How Debating Skills help your child to think clearly

How Debating Skills help your child to think clearly

Clarity of thought is a transferable skill of a lawyer, leading to a clear, persuasive argument. In our latest workshops in Bath, we debated the issue of whether computers can ‘think’. After children had chosen their standpoint and argued their points, we interrupted the debate and asked them to pause and define what they meant by the word ‘think’. In defining the word, they realised that some of them had assumed thinking meant ‘processing and organising information’, some had meant it as ‘creating new ideas’ and some as ‘feeling emotions’.

We replayed the debate and once the first speaker had clearly defined what they understood ‘thinking’ to encompass, the children were given the chance to move positions. Their arguments and counter-arguments were immediately clearer and more pertinent.

We pointed out how pausing to define wide or ambiguous terms can help in a number of situations:

  1. To avoid confusion and unnecessary disagreement in a debate, or in social situations
  2. In school interviews. In a recent workshop we looked at how some interview questions deliberately involve ‘blue sky thinking’, designed to see how you approach complicated problems. For example, if you said that you were interested in animals, a blue-sky question might be ‘Can animals think?’ We looked at how you might reframe such a question, pausing slightly in order to define it more sharply, before addressing it.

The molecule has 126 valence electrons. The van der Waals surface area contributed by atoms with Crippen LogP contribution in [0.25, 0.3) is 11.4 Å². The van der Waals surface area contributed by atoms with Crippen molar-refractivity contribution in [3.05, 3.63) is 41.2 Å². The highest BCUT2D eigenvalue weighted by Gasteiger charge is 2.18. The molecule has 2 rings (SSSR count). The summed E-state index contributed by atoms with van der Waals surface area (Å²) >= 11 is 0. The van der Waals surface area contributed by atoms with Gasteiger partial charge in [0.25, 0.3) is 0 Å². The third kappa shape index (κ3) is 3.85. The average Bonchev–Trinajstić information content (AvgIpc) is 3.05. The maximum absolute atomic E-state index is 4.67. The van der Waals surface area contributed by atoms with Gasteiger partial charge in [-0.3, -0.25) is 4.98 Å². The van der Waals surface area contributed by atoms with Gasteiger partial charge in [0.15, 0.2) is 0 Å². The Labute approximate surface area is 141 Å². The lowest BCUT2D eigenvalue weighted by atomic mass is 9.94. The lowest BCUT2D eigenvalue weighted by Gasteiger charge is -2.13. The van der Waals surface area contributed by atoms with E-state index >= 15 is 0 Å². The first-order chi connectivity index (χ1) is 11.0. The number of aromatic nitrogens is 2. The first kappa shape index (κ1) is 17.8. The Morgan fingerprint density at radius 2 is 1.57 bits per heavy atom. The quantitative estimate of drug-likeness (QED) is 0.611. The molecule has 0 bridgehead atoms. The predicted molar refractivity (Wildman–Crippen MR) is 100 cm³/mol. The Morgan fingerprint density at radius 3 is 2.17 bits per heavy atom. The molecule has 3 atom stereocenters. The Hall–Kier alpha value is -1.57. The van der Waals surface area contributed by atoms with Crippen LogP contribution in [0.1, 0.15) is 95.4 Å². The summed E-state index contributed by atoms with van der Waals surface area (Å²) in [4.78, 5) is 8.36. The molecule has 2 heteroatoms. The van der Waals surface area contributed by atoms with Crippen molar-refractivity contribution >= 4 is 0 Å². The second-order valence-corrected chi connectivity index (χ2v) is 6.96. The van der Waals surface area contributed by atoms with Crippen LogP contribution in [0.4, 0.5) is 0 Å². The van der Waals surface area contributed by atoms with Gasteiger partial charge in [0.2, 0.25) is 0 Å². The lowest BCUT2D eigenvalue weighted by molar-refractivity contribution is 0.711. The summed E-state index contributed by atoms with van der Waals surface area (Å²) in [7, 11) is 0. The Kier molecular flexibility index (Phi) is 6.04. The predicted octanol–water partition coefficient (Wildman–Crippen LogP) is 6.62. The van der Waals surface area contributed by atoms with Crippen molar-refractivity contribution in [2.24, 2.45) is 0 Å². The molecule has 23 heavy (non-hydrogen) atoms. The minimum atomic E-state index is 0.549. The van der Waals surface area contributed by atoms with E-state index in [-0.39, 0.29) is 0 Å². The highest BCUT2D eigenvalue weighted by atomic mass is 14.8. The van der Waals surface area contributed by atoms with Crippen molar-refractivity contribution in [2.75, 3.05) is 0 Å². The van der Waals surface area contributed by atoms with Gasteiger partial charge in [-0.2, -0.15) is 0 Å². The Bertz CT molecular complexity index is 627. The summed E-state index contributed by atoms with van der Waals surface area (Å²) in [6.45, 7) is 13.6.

3. In essay writing – often an essay will require a student to discuss a deliberately broad title, for example: ‘Is this a good law?’ A student would need to set out what they understand the word ‘good’ to mean in their introduction, citing appropriate sources for their definition. The vital skill of finding and using appropriate sources online is something we also cover in workshops.

The tutor for the workshops is a trained barrister with many years of experience as a University Principal Law Lecturer, interviewing, assessing and grading both University applicants and law graduates.

For upcoming workshops please email:

The JLC runs a series of Saturday workshops for 8-13 year olds, with fast-paced, fun activities which develop confidence and ability in a number of areas:

  • mental agility – being able to think on the spot
  • public speaking – how to persuade your audience
  • exam skills – developing clarity of thought when presenting arguments
  • interview skills – how to present